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Sterbai Corydora

Sterbai Corydora

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Corydoras sterbai

Note: Due
to variations within species, your item may not look identical to the image




Bolivia & Brazil, South America.

Sexual Dimorphism

Mature females are larger and appear fuller when
viewed from above.

Maximum Size

7cm (2.76?)

Water Parameters

Tank-bred specimens will acclimatise to a wide
range of conditions. pH: 6.0-7.5, dH: up to 18 degrees.


22-29 deg C (72-84 deg F)




No special requirements


The Sterbas Cory, tank-raised specimens are ideal catfish
for the general peaceful community aquarium. Wild-caught specimens, however,
are best maintained in softwater aquaria only. Like all species of Corydoras
catfish, these fish must be kept on a soft sand substrate in order to protect
the delicate sensory barbel area, and maintained in groups of 5 or more due to
their shoaling nature. Some shady planted areas should be provided. Corydoras
have the ability to breathe air intestinally, so a small gap should be left
between the surface of the water and the cover slides in order for the fish to
come up to the surface and take air in. It may do this numerous times per day.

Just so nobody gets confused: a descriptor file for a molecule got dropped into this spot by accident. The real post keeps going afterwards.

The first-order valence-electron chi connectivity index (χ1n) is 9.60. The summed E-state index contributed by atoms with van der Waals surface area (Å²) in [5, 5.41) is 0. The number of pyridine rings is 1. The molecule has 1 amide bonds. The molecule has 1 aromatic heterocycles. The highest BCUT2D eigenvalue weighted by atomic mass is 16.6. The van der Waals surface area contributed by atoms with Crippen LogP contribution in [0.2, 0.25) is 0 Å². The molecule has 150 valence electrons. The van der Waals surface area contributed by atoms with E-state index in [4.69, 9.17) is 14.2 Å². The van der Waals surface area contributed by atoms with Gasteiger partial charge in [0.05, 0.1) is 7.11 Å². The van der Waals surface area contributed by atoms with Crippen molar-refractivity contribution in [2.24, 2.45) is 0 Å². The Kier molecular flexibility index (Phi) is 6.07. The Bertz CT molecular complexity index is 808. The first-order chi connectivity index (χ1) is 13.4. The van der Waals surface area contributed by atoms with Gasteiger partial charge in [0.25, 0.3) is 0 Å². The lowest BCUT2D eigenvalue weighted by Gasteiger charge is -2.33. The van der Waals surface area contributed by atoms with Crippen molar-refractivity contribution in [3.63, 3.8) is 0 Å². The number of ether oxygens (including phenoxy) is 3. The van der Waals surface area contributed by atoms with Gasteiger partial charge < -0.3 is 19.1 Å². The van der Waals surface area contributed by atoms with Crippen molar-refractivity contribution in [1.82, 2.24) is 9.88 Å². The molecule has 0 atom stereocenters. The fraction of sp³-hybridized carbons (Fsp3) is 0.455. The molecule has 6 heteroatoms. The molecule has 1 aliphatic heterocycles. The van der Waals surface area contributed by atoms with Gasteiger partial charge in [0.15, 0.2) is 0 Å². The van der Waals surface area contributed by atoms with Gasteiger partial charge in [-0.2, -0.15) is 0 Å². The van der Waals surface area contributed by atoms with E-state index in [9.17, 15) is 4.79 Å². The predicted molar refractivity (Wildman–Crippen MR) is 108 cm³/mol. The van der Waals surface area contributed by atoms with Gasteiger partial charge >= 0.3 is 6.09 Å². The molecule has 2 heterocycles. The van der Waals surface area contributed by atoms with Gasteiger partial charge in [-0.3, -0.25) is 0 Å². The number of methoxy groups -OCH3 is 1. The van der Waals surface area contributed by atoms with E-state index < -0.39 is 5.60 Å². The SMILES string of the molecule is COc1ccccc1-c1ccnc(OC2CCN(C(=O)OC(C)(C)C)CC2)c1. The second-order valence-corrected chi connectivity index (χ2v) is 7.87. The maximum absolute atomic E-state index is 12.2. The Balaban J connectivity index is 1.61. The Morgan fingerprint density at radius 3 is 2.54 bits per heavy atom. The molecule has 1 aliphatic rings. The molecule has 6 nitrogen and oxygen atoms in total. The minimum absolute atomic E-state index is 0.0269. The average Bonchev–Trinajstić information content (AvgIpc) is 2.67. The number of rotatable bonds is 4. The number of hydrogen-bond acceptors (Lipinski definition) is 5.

This species is sometimes confused with Corydoras haraldschultzi. C. sterbai
have much rounder heads compared to the longer snouted C. haraldschultzi. Also,
C. sterbai sports a pattern of white dots on a dark background on the head
area, whereas C. haraldschultzi?s head area has a pattern of dark spots on a
light background. An albino variety of this species is also available.




Sinking catfish pellets, frozen foods such as mosquito larvae
and brineshrimp.




Mature fish (2 males:1 female) can be triggered into
spawning by performing a large, slightly cooler water change and letting the
temperature slowly creep back up to around 28 deg C. A pair will adopt the
classic Corydoras ?T position? where the male fertilises the eggs that are held
between the females? pelvic fins. The semi-adhesive eggs will then be deposited
onto plants, d?cor, or the sides of the aquarium etc and the process repeated.
The eggs generally take around 5 days to hatch, and after a further 72-96 hours
they will become free-swimming and are able to take finely-powdered first foods
and newly hatched brineshrimp. To avoid predation and ensure a higher success
rate, many fishkeepers move the parents to another aquarium after the eggs have
all been deposited